On May 14, 2020, Pluristem Therapeutics Inc. published follow-up data on patients treated under their compassionate use program. These patients were all being treated for with Acute Respiratory Distress Syndrome (ARDS) associated with the SARS-CoV-2 virus, and in intensive care units requiring mechanical ventilation.
As of the publication date, 18 patients have been treated with PLX cells, allogeneic mesenchymal-like cells derived from human placentas after the delivery of full-term healthy babies. The patients treated include one patient in the United States. This patient received the treatment as part of the FDA Single Patient Expanded Access Program, a compassionate use program under the U.S. Coronavirus Treatment Acceleration Program, designed to fast-track the availability of new treatments for COVID-19. The treatment was administered at Holy Name Medical Center in New Jersey, which has been a site for Pluristem’s Phase III critical limb ischemia (CLI) study.
The follow-up data looks at the 8 patients that were treated 28 days ago. Of those 8 patients, survival is 87.5% (7 patients). 75% no longer require mechanical ventilation (6 patients). 62.5% have been discharged alive from the hospital (5 patients).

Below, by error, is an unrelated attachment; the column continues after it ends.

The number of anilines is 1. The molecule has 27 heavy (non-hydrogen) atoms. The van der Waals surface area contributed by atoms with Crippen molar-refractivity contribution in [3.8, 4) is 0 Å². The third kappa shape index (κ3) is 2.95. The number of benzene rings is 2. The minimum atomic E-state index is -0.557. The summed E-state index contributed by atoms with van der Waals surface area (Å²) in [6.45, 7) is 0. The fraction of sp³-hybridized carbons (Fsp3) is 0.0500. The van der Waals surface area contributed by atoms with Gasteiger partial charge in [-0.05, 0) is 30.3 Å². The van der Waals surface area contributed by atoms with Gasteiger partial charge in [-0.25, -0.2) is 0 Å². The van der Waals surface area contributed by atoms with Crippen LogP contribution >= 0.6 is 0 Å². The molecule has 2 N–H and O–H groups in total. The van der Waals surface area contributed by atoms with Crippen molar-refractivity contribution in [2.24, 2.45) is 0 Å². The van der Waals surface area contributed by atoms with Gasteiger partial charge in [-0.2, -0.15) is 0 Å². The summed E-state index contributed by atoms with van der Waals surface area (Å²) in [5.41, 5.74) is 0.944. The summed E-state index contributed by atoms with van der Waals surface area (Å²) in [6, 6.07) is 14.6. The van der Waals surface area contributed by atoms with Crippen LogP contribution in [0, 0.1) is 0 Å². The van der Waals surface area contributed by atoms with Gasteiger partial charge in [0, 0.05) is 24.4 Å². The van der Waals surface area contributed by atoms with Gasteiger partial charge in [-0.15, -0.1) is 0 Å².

The PLX cells have an immunomodulary effect which help prevent or reverse an overactivation of the immune system. This overactivation, sometimes referred to as the ‘cytokine storm’ causes a hyperinflammatory state that is believed to be a source of mortality in COVID-19 and other respiratory illnesses.
On May 8th, Pluristem announced that the U.S. Food and Drug Administration (FDA) has approved PLX cell therapy as an Investigational New Drug (IND) for a Phase II clinical trial in the treatment of severe COVID-19 cases complicated by Acute Respiratory Distress Syndrome (ARDS). The study will be a randomized, double-blind, placebo-controlled, parallel-group trial to evaluate the efficacy and safety of intramuscular injections of PLX-PAD cells for the treatment of severe COVID-19. It is intended to treat 140 adult patients in multiple locations throughout the United States that are intubated and mechanically ventilated and are suffering from respiratory failure and ARDS due to COVID-19. While the primary outcome is ventilator-free days within a 28-day period, the patients will follow up at regular intervals for up to a year in order to demonstrate long-term safety and survival.
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